Names of Japanese ships must sound strange to foreign readers. Many Westerners during the Pacific War called a Japanese ship “Maru.” It must be noted, however, that warships or other government ships do not have names ending with Maru. Maru has always been and still is used only for merchant ships or fishing boats.
Maru literally means circle, round or chubby. In medieval Japan, Maru was frequently used for childhood names of boys. For example, in his childhood Hideyoshi Toyotomi, the famed warlord of the 16th century, often considered Japan’s Napoleon, was called Hiyoshi Maru, which may be translated literally as “chubby (or lucky) sunny boy”; and as a youth Yoshitsune Minamoto, the great 12th century general, was called Ushiwaka Maru, meaning “healthy and strong as a calf.”
The Japanese people, by way of personification, came to add Maru to ship names. In the last 100 years Maru has been dropped from the names of all government ships. Japanese warships, like those of other nations, are classified so that all ships of a given type have names of the same category. Hence anyone familiar with the system can tell at once from its name whether a ship is a battleship, cruiser, destroyer, and so on.
Japanese battleships were always named after ancient provinces or mountains. Famed Yamato was christened for the province of Japan’s most ancient capital city, Nara, in Central Honshu. This word was also used in ancient times to mean the whole country of Japan. This may explain the close attachment felt by the Imperial Navy for the greatest battleship ever built. Her sister ship, Musashi, was named after the province immediately north of Tokyo. Exceptions to this practice are Haruna and her sisters—Kirishima, Kongo, Hiei. Originally classed as battle cruisers, and named for mountains, they retained those names even after they were reclassified as battleships in 1930.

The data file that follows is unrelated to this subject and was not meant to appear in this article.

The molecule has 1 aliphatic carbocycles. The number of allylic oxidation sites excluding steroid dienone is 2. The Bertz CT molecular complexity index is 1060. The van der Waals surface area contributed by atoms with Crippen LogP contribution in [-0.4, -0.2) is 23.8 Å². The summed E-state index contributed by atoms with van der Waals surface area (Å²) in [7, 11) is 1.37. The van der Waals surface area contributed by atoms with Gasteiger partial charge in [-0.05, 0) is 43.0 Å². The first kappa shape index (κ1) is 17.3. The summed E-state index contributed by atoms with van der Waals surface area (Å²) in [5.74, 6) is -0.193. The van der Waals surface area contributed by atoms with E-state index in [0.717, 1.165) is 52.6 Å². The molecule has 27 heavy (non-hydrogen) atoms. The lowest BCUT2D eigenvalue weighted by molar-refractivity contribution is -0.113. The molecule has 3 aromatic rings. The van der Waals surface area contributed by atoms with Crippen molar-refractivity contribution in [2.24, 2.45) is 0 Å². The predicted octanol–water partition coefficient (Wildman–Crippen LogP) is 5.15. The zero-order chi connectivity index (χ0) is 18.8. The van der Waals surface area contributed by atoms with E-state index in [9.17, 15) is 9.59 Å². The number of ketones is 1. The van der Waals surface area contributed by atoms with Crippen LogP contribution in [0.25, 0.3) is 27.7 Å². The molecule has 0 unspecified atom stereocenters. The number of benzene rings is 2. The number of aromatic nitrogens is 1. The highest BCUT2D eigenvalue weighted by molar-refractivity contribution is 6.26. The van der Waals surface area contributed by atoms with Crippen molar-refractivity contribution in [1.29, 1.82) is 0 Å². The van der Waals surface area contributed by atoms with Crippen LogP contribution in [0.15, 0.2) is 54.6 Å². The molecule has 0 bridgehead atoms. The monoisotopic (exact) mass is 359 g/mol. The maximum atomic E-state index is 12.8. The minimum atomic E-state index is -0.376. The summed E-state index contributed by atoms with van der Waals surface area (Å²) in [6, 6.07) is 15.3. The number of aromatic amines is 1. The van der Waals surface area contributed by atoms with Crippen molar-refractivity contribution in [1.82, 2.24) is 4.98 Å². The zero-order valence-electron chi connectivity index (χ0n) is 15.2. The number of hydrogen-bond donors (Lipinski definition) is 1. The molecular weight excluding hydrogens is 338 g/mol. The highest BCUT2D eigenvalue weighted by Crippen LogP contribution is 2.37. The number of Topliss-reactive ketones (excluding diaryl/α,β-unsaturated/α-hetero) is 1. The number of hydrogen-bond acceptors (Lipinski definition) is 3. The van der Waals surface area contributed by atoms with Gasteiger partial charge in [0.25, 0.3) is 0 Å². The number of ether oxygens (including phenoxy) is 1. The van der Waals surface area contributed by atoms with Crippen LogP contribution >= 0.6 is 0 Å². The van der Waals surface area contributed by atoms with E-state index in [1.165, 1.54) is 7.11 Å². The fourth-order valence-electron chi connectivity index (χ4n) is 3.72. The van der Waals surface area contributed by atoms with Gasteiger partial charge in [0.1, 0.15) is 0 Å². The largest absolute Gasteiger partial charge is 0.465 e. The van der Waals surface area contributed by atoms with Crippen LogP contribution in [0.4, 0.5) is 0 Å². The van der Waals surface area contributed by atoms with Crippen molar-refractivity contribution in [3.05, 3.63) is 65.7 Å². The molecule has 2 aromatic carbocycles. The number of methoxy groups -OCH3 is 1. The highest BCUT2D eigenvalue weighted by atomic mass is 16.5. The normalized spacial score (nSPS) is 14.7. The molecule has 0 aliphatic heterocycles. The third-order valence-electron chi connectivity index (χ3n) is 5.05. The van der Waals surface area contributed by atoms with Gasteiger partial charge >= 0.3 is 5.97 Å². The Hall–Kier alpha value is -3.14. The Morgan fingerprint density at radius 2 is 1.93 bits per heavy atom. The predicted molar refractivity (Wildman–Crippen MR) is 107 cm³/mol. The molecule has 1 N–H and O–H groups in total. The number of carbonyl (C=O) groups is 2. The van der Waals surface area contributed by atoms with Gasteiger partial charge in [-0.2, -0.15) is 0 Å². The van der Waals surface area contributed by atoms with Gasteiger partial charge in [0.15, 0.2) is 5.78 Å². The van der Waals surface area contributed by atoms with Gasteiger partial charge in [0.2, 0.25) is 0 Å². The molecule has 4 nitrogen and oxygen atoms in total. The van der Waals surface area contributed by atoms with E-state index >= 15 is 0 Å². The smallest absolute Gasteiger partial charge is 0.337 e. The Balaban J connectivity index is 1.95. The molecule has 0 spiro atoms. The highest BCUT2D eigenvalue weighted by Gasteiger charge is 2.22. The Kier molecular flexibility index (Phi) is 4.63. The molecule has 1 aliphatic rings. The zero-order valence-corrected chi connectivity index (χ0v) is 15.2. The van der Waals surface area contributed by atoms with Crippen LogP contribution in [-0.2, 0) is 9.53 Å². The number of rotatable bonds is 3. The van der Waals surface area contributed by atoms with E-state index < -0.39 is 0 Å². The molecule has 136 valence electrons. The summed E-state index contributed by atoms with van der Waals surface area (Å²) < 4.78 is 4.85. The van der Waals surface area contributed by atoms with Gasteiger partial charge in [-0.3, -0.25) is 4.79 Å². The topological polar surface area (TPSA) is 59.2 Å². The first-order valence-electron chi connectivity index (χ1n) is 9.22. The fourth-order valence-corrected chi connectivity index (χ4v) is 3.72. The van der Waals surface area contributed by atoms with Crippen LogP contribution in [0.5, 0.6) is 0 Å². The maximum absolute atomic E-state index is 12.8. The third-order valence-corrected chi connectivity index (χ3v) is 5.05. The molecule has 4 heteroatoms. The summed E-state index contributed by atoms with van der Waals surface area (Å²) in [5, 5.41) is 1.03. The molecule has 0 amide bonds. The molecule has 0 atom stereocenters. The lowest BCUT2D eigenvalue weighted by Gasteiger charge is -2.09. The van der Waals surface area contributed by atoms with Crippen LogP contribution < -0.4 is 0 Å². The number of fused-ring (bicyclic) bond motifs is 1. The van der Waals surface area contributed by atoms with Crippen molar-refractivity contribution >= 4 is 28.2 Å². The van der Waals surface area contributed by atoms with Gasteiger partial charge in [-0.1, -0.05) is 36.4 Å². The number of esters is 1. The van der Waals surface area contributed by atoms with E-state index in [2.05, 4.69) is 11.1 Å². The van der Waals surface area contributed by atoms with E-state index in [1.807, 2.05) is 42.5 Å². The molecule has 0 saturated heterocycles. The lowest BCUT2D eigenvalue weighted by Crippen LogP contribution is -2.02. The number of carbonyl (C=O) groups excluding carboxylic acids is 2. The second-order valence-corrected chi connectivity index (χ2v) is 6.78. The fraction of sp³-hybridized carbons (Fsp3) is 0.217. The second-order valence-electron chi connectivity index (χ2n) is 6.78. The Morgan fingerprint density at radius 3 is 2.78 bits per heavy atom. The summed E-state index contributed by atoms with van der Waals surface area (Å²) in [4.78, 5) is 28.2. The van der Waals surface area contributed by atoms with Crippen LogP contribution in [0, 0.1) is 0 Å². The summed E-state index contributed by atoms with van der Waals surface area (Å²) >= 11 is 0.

Heavy cruisers were traditionally named after mountains, and light cruisers were given the names of rivers. Carriers usually bore poetic names having to do with flight. Hosho, the world’s first keel-up carrier, built in 1921, means “Soaring Phoenix.” Hiryu and Sory[u], of the Pearl Harbor attack, may be translated “Flying Dragon” and “Blue Dragon,” respectively. Kaga and Akagi, which perished along with the two Dragons at Midway in June 1942, are exceptional names for carriers because Kaga is a province and Akagi a mountain. The explanation is that these ships were converted from a battleship and a cruiser.
Submarines and sub-chasers had only numbers. Large submarines had the letter “I” for a prefix, while, the numbers of smaller ones were prefixed by “RO.” The numbers of sub-chasers were prefixed by the letters “SC.”
First-class destroyers were given meteorological names such as Hatsuyuki (First Snow), Fubuki (Blizzard), Shimakaze (Island Wind), Amatsukaze (Heavenly Wind), Akitsuki (Autumn Moon), Fuyutsuki (Winter Moon), or Yugumo (Evening Cloud). Second-class destroyers were named for trees, flowers, or fruit such as Sanae (Rice Seedling), Sakura (Cherry) or Kaba (Birch).
When a Japanese warship was scrapped, a new one often inherited the old name, but without any signifying numeral like “II.” Thus I served in two different ships named Amatsukaze.